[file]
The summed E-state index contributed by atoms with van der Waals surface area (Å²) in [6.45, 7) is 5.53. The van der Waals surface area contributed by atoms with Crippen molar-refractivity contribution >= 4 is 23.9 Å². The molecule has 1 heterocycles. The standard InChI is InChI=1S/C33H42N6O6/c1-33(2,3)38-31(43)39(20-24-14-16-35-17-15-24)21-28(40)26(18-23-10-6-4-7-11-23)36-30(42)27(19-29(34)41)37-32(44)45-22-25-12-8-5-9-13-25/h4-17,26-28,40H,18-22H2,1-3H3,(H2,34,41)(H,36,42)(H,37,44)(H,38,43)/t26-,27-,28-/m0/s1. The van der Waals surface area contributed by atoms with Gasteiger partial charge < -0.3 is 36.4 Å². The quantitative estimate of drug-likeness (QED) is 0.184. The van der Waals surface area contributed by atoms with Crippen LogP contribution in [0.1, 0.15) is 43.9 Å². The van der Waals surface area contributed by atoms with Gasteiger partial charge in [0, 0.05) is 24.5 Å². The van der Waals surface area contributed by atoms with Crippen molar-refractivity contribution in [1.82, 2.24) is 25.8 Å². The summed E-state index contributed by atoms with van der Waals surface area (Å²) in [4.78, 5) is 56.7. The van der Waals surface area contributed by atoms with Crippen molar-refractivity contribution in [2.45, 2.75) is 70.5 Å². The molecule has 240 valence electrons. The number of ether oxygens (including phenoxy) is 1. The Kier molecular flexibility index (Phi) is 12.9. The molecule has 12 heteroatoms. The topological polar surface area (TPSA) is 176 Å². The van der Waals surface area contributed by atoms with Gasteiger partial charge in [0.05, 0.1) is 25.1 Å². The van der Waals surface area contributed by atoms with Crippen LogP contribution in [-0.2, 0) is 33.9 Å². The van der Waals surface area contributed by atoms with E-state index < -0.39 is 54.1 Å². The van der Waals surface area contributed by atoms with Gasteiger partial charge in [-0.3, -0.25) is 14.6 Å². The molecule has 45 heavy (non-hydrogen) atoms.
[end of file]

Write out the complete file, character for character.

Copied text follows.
The summed E-state index contributed by atoms with van der Waals surface area (Å²) in [6.45, 7) is 5.53. The van der Waals surface area contributed by atoms with Crippen molar-refractivity contribution >= 4 is 23.9 Å². The molecule has 1 heterocycles. The standard InChI is InChI=1S/C33H42N6O6/c1-33(2,3)38-31(43)39(20-24-14-16-35-17-15-24)21-28(40)26(18-23-10-6-4-7-11-23)36-30(42)27(19-29(34)41)37-32(44)45-22-25-12-8-5-9-13-25/h4-17,26-28,40H,18-22H2,1-3H3,(H2,34,41)(H,36,42)(H,37,44)(H,38,43)/t26-,27-,28-/m0/s1. The van der Waals surface area contributed by atoms with Gasteiger partial charge < -0.3 is 36.4 Å². The quantitative estimate of drug-likeness (QED) is 0.184. The van der Waals surface area contributed by atoms with Crippen LogP contribution in [0.1, 0.15) is 43.9 Å². The van der Waals surface area contributed by atoms with Gasteiger partial charge in [0, 0.05) is 24.5 Å². The van der Waals surface area contributed by atoms with Crippen molar-refractivity contribution in [1.82, 2.24) is 25.8 Å². The summed E-state index contributed by atoms with van der Waals surface area (Å²) in [4.78, 5) is 56.7. The van der Waals surface area contributed by atoms with Crippen molar-refractivity contribution in [2.45, 2.75) is 70.5 Å². The molecule has 240 valence electrons. The number of ether oxygens (including phenoxy) is 1. The Kier molecular flexibility index (Phi) is 12.9. The molecule has 12 heteroatoms. The topological polar surface area (TPSA) is 176 Å². The van der Waals surface area contributed by atoms with Gasteiger partial charge in [0.05, 0.1) is 25.1 Å². The van der Waals surface area contributed by atoms with Crippen LogP contribution in [-0.2, 0) is 33.9 Å². The van der Waals surface area contributed by atoms with E-state index < -0.39 is 54.1 Å². The van der Waals surface area contributed by atoms with Gasteiger partial charge in [-0.3, -0.25) is 14.6 Å². The molecule has 45 heavy (non-hydrogen) atoms.